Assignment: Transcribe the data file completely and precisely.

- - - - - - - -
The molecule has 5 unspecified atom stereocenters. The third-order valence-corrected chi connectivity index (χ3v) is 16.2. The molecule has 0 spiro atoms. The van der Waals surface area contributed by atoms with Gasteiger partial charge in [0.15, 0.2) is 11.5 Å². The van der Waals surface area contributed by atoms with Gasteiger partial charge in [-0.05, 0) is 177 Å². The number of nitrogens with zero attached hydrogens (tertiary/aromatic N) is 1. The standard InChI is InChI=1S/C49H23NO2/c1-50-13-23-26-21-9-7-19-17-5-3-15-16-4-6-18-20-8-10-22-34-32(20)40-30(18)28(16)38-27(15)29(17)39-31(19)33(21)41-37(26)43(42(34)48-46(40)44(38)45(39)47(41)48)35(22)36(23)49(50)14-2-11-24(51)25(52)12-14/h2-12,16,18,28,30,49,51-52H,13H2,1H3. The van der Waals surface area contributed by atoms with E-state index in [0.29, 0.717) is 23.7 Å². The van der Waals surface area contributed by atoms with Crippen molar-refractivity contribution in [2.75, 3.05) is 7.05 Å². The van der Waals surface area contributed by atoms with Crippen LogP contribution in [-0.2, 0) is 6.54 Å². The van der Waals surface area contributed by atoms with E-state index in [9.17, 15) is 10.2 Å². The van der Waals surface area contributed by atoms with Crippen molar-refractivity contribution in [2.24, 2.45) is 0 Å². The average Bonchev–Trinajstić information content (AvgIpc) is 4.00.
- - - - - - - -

The molecule has 5 unspecified atom stereocenters. The third-order valence-corrected chi connectivity index (χ3v) is 16.2. The molecule has 0 spiro atoms. The van der Waals surface area contributed by atoms with Gasteiger partial charge in [0.15, 0.2) is 11.5 Å². The van der Waals surface area contributed by atoms with Gasteiger partial charge in [-0.05, 0) is 177 Å². The number of nitrogens with zero attached hydrogens (tertiary/aromatic N) is 1. The standard InChI is InChI=1S/C49H23NO2/c1-50-13-23-26-21-9-7-19-17-5-3-15-16-4-6-18-20-8-10-22-34-32(20)40-30(18)28(16)38-27(15)29(17)39-31(19)33(21)41-37(26)43(42(34)48-46(40)44(38)45(39)47(41)48)35(22)36(23)49(50)14-2-11-24(51)25(52)12-14/h2-12,16,18,28,30,49,51-52H,13H2,1H3. The van der Waals surface area contributed by atoms with E-state index in [0.29, 0.717) is 23.7 Å². The van der Waals surface area contributed by atoms with Crippen molar-refractivity contribution in [2.75, 3.05) is 7.05 Å². The van der Waals surface area contributed by atoms with Crippen LogP contribution in [-0.2, 0) is 6.54 Å². The van der Waals surface area contributed by atoms with E-state index in [9.17, 15) is 10.2 Å². The van der Waals surface area contributed by atoms with Crippen molar-refractivity contribution in [2.24, 2.45) is 0 Å². The average Bonchev–Trinajstić information content (AvgIpc) is 4.00.